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Doug French is a father of two boys who writes his personal blog Laid-Off Dad, co-founded the Dad 2.0 Summit, and co-parents When The Flames Go Up with his ex-wife.

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10 Survival Tips for the Divorcing Dad

By Doug French |

As you may know, Magda and I used to be married. The wedding seems like ancient history now. In fact, we’re a month away from what would have been our 14th anniversary, which means our cells have regenerated twice over since that fateful day in 1998. Each of us has become two entirely different people!

What seems like an eternity is actually just under 5-1/2 years since we first realized our marriage was kaput. And I feel very grateful to tell you we’ve reached a degree of stasis. We’ve found houses that are a walking distance apart, in an area safe enough to let the boys walk to and from whenever they like. And from all accounts — *knock every piece of wood within arm’s length* — the kids are doing OK. It helps, of course, that our kids were young when we split. (We’ve been apart for more than half of our 10-year-old’s life, and just about all of our almost-7-year-old’s.)

The weird thing is that so many people have commented to both of us that we make it look so easy. Nothing could be further from the truth. The truth and that are diametric opposites, each at the far end of the spectrum of everything. It’s getting easier, but it was miserably rotten and hard for a long time. And now that I’m sitting here on the other side, in the relative calm after the tempest, I can look back on the things I did and think, “I guess that sort of … worked?”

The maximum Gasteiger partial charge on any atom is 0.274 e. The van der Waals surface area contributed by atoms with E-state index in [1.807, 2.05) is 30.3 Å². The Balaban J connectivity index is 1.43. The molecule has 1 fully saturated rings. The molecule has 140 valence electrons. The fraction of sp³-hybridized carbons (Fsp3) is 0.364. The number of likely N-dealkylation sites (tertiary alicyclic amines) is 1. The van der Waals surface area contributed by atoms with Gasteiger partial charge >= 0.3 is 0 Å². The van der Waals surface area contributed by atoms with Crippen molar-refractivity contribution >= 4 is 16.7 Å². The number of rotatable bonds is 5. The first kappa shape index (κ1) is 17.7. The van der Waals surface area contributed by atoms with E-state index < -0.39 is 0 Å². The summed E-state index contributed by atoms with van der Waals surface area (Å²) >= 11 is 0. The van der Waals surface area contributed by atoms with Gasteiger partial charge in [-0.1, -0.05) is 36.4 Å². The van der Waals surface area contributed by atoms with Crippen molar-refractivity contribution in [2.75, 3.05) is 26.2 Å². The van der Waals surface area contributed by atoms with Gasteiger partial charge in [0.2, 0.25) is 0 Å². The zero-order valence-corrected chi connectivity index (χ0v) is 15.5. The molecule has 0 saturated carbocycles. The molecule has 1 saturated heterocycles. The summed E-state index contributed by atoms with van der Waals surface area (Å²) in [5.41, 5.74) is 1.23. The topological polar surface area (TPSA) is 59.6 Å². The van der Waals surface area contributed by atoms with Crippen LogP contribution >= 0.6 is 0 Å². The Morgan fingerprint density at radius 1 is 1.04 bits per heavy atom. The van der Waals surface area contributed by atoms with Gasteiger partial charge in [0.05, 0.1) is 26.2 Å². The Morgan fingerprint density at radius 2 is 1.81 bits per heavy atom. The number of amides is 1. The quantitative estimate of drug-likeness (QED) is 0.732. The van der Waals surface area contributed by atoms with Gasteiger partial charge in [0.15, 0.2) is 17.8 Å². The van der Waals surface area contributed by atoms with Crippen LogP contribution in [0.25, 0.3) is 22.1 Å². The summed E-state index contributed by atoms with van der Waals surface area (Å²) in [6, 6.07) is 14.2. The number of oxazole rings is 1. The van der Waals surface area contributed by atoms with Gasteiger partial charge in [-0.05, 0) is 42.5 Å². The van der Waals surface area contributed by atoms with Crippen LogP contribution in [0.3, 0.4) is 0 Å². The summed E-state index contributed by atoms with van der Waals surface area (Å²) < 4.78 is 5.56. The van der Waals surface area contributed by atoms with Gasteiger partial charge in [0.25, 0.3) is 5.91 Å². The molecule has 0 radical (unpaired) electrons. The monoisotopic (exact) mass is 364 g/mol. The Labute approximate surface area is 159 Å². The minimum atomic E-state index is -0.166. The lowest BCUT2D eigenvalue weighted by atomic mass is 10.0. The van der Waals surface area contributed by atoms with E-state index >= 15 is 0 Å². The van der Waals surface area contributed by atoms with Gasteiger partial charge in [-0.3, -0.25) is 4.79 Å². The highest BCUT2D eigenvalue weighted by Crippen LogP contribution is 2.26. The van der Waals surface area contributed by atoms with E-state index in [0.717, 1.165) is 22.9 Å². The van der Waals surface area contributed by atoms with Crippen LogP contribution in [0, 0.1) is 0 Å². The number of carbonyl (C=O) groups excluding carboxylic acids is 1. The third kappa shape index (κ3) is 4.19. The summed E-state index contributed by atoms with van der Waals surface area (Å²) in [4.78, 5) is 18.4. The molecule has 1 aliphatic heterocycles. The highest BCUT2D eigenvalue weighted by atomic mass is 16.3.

If you’re a man about to divorce the mother of your kids, I’m sorry to hear it. Divorce is a heaping dose of awful, full stop. But it doesn’t always have to be forever. When I first knew I was going to be single again, my first thoughts were of our boys. I mostly knew I’d eventually be OK, but I had no idea how we’d help them through it and keep from screwing them up even more than we already were. The bottom line is this: Just like on an airplane, you need to take care of yourself in order to be in a position to take care of them. So here are 9 tips for seeing your way through the really terrible times, so that you can brace up and be the rock that your kids desperately need.

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Nine things helped me (and my kids) through my divorce.